Dec 28, 2011

Smoked Chicken Video

There are probably plenty of better smokers out there, but my affection is reserved for a simple aluminum box with the words “Little Chief” painted its face.  I grew up in small town Oregon, with a father and three brothers who were rabid fisherman.  My memory of fall includes the image and aroma of a soggy back porch on which at least one – and often two – Little Chief smokers were billowing away with the latest catch inside.  Smoked salmon!  That was back in the 70’s, when there were still plenty of salmon to be caught in the rivers of the Willamette Valley. 

In the late 90’s, I moved to New York City, where I didn’t think about fish, fishing, or my past life in Oregon for the better part of a decade.  When my husband and I took up fishing again (I should write a post about fishing near New York City) I wanted to smoke our catch the same way we had when I was a kid in Oregon.  I ordered a Mini Chief – the smallest of the Little Chief brand of smoke houses.  For a long time, fish was the only meat I cured in my smoker. 

These days, we live in a cabin 60 miles north of The City, where we maintain a chest freezer packed with meat bought in bulk from local farms.  As I teach myself how to prepare this wondrous bounty, I am discovering the versatility of my Mini Chief smoker. 

For recipe details and notes on smoking a chicken, follow the Read More link below...

Notes on smoking a chicken:

Smoking meat and cooking meat are not necessarily the same thing.  You can “cold smoke” meat without having it reach an internal temperature that cooks it.  (Bacon and Nova Lox are examples of meats that are smoked but not cooked.) 

When I smoke a chicken, I “hot smoke” it, meaning that enough heat is applied that the chicken is cooked at the same time.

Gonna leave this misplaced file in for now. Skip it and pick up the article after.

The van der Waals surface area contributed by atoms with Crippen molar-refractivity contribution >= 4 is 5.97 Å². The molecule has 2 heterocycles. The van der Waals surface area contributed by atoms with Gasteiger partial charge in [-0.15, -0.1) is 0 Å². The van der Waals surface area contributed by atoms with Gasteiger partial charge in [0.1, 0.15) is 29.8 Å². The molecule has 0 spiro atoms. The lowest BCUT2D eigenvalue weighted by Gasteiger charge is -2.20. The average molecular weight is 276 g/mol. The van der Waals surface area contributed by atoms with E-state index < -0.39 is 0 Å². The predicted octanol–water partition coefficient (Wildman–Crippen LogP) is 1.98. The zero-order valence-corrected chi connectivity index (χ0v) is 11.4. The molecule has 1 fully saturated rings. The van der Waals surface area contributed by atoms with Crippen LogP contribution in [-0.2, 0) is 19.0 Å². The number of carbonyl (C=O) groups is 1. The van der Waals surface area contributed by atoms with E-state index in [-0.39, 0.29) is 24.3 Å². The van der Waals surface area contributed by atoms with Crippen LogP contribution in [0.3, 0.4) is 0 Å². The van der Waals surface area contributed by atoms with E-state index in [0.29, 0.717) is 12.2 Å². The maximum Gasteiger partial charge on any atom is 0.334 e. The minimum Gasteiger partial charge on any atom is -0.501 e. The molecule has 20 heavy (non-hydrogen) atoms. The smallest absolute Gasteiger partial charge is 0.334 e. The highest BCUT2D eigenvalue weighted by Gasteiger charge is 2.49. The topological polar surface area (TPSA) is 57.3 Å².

I don’t want to confuse you, but another point to note is that you can also use your smoker to cook without smoke.  Let’s say you prefer a less intense smoky flavor to your chicken: you can burn a single pan of wood chips then continue cooking the bird in your smoker without wood chips until it’s done.  Some people even finish the meat off in their kitchen oven.  Not me.

My smoker runs at 200 – 210F.  I have found that a 5 pound chicken will be fully cooked in about five hours at this temperature. 

About wood chips:  The Mini Chief smoker comes with a bag of wood chips that are more like saw dust.  The chips burn fast and create intense smoke.  I prefer to use larger chips (easily ordered online) that burn slower and longer, with less intense smoke.  I apply this less intense smoke for pretty much the entire time my chicken is in the smoker.  If you are using faster burning chips, you may want to cook with smoke for less time.

Brine, per gallon of water:
1 cup sugar (brown or white)
about 4/5 cup of kosher salt

What I put in the rub:
1/4 cup olive oil
2 T brown sugar
1 T paprika
1 T garlic powder
1/4 t cayenne
1/4 t black pepper
1/2 t kosher salt


  1. Thanks for making it look so easy. Your recipes are so direct and simple to follow. Does the skin get crispy?

  2. Most, but not all, of the skin is pretty rubbery. You can make the skin more palatable by putting the chicken, or parts of the chicken, in the oven at 350F for 15 minutes or so. What I usually do is save the rubbery pieces of skin and throw those into a pot of black bean stew - it makes the beans taste incredible!